Review: The Tiger Who Came to Tea (King's Theatre Glasgow)
Updated: Jul 28
Utterly charming adaptation of a beloved picture book
Trying to fathom what a child wants to see is difficult when you’re a grown-up, but the bit that seems to trip up children’s theatre makers the most is knowing their age range. Aim too low for an older audience and they feel patronised, aim too high for a young audience and it will go over their wee heads. When Judith Kerr wrote The Tiger Who Came to Tea in 1968, the answer was to keep it simple, yet whimsical. What two to six-year-old child wouldn’t be enchanted by the idea of a tiger coming to tea, and politely proceeding to eat every morsel of food in the house?
Photo Credit: Robert Day
And it is hard to think of a two to six-year-old who wouldn’t be enchanted by this adaptation. Director and adaptor David Wood knows just what to include to engage young audiences, like the educational moments such as when the family count the hours on the clock. Children who know how to count and tell the time shout along enthusiastically, turning what could have been a dull lesson into a chance to show off what they already know. And it is far from the only time the children get a chance to participate – there is singing, dancing, and even pantomime He’s-behind-you moments. Most importantly, the tone of this participation creates an atmosphere that is tailor-made for this age group. If your child starts to shout, cry, or play, it will go completely unnoticed – there is room for that behaviour in this space, as there should be.
The tightly-knit cast all perform their springy, uncomplicated physical comedy in perfect harmony, so much so it would border on being uncanny and creepy if it wasn’t so charming. These are performers who seem wholly invested in entertaining the children. And as luck would have it they are all perfectly proportioned to play a family, especially Millie Robbins, who gives a wonderful performance as Sophie.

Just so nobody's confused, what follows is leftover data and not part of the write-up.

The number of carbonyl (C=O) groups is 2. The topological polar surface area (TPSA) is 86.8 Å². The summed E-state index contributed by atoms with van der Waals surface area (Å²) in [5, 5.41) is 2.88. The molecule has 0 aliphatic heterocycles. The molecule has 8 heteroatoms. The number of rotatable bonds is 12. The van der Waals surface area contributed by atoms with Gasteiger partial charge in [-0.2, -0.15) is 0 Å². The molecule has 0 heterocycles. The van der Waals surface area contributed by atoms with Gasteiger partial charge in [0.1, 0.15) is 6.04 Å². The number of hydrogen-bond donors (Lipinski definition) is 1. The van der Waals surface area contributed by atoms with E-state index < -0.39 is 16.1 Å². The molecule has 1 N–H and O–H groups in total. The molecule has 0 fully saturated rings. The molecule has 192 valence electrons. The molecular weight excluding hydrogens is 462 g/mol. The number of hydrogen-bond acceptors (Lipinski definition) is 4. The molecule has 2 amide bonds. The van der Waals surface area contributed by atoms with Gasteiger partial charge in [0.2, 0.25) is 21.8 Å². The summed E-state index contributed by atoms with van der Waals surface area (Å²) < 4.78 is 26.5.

At only an hour long, The Tiger Who Came to Tea is remarkably loyal to its source material, right down to the stripes on the tiger’s belly. In total we get about 20 minutes of tiger action, which on its own is well worth the price of admission, but it is understandable when you hear little voices asking their parents when the tiger is coming back. Most of the time is spent with this family of three, who seem entirely untroubled by the cost-of-living crisis with a full fridge, a packed pantry, and a small feast laid out for afternoon tea. If there is something to be said about this slightly WASP-ish family, complete with a stay-at-home mother whose chief concern is preparing her husband’s dinner, it isn’t one worth lingering on. It is old-fashioned but inoffensive and much overshadowed by the uninhibited joy of the young audience. Capturing the quaintness of Kerr’s work is a challenge, especially to entertain a generation of children hardened by snappy and zany entertainment, but with The Tiger Who Came to Tea, Wood makes it look like a slice of cake. Four stars.
Whispers from the crowd: "It was great!!" "It was really well done, they really know the age group."
The Tiger Who Came to Tea will play at King's Theatre Glasgow until 22 February, then tour other theatres around the UK